The metatarsus of the foot consists of five long bones, which are called the metatarsals. Like the metacarpals of the hand, the metatarsals are comprised of a proximal base, a shaft and a distal head.
Along with the tarsals, the metatarsals help form the arches of the foot, which are essential in both weight bearing and walking.
- Clinical notes
The metatarsals connect the ankle with the toes. They are named I to V medially to laterally, from the dorsal surface of the foot. The metatarsal bones are convex on their dorsal surfaces but concave on their plantar surfaces. The proximal base articulates with one or more of the distal tarsal bones; namely the cuboid and the cuneiform bones. These articulations are known as the tarsometatarsal joints.
The distal heads articulate with their corresponding proximal phalanx to form the metatarsophalangeal joints. The head of metatarsal I also articulates with two sesamoid bones on the plantar surface of the foot.
In addition, the bases of the metatarsals articulate with each other to form intermetatarsal joints. The smooth areas on the metatarsals that articulate with other bones are known as articular facets.
The first metatarsal is the thickest and shortest of the metatarsals. At the base there are normally no facets but sometimes there is a facet laterally, where it articulates with the second metatarsal. Proximally, it articulates with the medial cuneiform at the base. Here, there is a tuberosity medially. The shaft is strong and a prismoid shape. Distally, there are two grooved facets where the two sesamoid bones articulate on the dorsal surface. It also articulates distally with the 1st proximal phalanx.
The muscle attachments of the first metatarsal are the following:
The second metatarsal is the longest of the metatarsals and has four articular facets at its base. These articulate with the medial, intermediate and lateral cuneiforms as well as the third metatarsal. Occasionally there is a medial facet at the base, which articulates with the first metatarsal. Distally, it articulates with the 2nd proximal phalanx.
The muscle attachments of the second metatarsal are the following:
- Medial shaft – 1st dorsal interosseus
- Lateral shaft – 2nd dorsal interosseus
The third metatarsal has a triangular base, which articulates proximally with the lateral cuneiform. Medially it has two facets where it articulates with the second metatarsal and laterally it articulates with the fourth metatarsal by a single facet. The head articulates with the 3rd proximal phalanx.
The muscle attachments of the third metatarsal are the following:
- Medial shaft – 2nd dorsal interosseus and 1st plantar interosseus
- Lateral shaft – 3rd dorsal interosseus
The fourth metatarsal is smaller than the third and has 3 articular facets at its base. Proximally, it has a quadrilateral facet, which articulates with the cuboid. There is an oval facet medially which articulates with the third metatarsal and there is another single facet on the lateral surface for articulation of the fifth metatarsal. Distally, the head articulates with the 4th proximal phalanx.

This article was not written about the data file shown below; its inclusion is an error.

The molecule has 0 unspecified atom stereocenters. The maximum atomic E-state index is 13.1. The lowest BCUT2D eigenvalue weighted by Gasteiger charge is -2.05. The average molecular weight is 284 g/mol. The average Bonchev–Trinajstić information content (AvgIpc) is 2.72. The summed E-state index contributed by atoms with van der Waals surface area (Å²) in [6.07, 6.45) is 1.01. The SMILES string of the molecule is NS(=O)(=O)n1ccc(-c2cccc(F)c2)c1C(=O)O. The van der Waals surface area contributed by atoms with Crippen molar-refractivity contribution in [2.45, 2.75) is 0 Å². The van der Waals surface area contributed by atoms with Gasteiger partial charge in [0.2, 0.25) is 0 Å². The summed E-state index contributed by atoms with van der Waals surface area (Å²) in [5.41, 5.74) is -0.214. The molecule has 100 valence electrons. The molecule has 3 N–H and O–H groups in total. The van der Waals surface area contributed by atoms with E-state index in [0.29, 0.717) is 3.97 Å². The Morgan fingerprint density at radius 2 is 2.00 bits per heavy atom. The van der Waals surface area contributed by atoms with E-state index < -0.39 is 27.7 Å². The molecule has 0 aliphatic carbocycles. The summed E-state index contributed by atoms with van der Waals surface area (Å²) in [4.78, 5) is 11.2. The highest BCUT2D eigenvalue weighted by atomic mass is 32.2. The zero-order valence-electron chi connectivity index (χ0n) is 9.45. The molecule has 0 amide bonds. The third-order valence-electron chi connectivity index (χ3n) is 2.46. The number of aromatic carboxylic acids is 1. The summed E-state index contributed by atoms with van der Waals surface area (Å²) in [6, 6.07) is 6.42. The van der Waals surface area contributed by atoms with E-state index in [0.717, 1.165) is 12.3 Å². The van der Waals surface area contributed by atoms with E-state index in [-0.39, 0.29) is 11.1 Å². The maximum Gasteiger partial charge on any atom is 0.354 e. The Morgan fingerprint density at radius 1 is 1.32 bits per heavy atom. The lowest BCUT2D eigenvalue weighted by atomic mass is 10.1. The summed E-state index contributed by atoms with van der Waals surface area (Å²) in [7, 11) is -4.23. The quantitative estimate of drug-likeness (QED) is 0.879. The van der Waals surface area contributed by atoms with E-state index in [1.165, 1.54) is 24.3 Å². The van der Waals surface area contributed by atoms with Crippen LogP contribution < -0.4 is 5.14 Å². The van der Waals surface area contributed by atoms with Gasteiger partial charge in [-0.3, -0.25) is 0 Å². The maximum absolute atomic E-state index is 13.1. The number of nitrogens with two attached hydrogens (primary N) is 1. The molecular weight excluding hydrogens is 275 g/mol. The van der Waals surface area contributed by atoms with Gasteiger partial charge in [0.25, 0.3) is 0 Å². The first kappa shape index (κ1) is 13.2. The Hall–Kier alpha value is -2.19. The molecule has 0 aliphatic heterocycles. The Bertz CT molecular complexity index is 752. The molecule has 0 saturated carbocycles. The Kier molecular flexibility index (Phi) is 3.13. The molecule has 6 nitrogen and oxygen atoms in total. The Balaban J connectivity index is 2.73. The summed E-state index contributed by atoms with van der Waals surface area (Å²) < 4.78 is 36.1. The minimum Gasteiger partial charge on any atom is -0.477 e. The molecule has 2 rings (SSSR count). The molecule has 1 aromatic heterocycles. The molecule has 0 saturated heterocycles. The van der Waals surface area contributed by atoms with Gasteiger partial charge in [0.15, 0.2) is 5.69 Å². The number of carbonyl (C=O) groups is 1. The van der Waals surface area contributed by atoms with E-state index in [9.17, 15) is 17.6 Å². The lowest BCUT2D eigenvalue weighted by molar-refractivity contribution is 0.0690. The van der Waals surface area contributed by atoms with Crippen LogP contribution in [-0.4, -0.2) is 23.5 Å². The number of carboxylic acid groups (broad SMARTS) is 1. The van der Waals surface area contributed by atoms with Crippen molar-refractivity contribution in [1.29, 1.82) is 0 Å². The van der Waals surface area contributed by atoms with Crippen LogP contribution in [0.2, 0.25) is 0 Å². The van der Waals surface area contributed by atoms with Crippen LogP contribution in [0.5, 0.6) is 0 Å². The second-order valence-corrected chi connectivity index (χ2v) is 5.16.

The muscle attachments of the fourth metatarsal are the following:
- Medial shaft – 3rd dorsal interosseus and 2nd plantar interosseus
- Lateral shaft – 4th dorsal interosseus
The fifth metatarsal has a tuberosity lateral to the base, which can be both seen and felt on the lateral border of the foot. The base articulates with the cuboid proximally by a triangular surface and medially with the fourth metatarsal. Its head also articulates with the 5th proximal phalanx.
The muscle attachments of the fifth metatarsal are the following:
Along with the calcaneus, the metatarsals are involved in supporting the weight of the body. The metatarsus has 5 main points of contact with the ground:
- The 1st metatarsal head and two sesamoid bones
- The 2nd metatarsal head
- The 3rd metatarsal head
- The 4th metatarsal head
- The 5th metatarsal head
The majority of the load is supported by the thicker 1st metatarsal, with the 2nd-5th metatarsals providing balance and comfort.
Fractures of the metatarsals are uncommon but occur when a heavy object falls or rolls over the foot. These fractures can also occur in ballet dancers when they lose balance whilst on the tips of their toes. This results in the metatarsals supporting the whole body weight, which may cause a fracture of one or more of the metatarsals.
Gout is an inflammatory arthritis characterised by high levels of uric acid in the blood and crystal deposits in the joints and surrounding tissues. The metatarsophalangeal joint of the great toe is often the first joint affected by gout. Gout can cause tenderness and oedema in this joint. When this joint is affected, it is referred to as podagra. Osteoarthritis can also cause severe pain in this joint.
Hallux valgus is a foot deformity characterised by medial deviation of the 1st metatarsal and deviation of the great toe (hallux) laterally. It is often caused by degenerative joint disease or by pressure from footwear. More commonly occurring in females, hallux valgus causes the 1st metatarsal to shift medially and the sesamoid bones to shift laterally. This results in the sesamoid bones lying between the heads of the 1st and 2nd metatarsals. When the surrounding tissues swell, a subcutaneous bursa can form. When this bursa is inflamed this can cause great pain. A painful hallux valgus deformity is referred to as a bunion.
Metatarsal bones: want to learn more about it?
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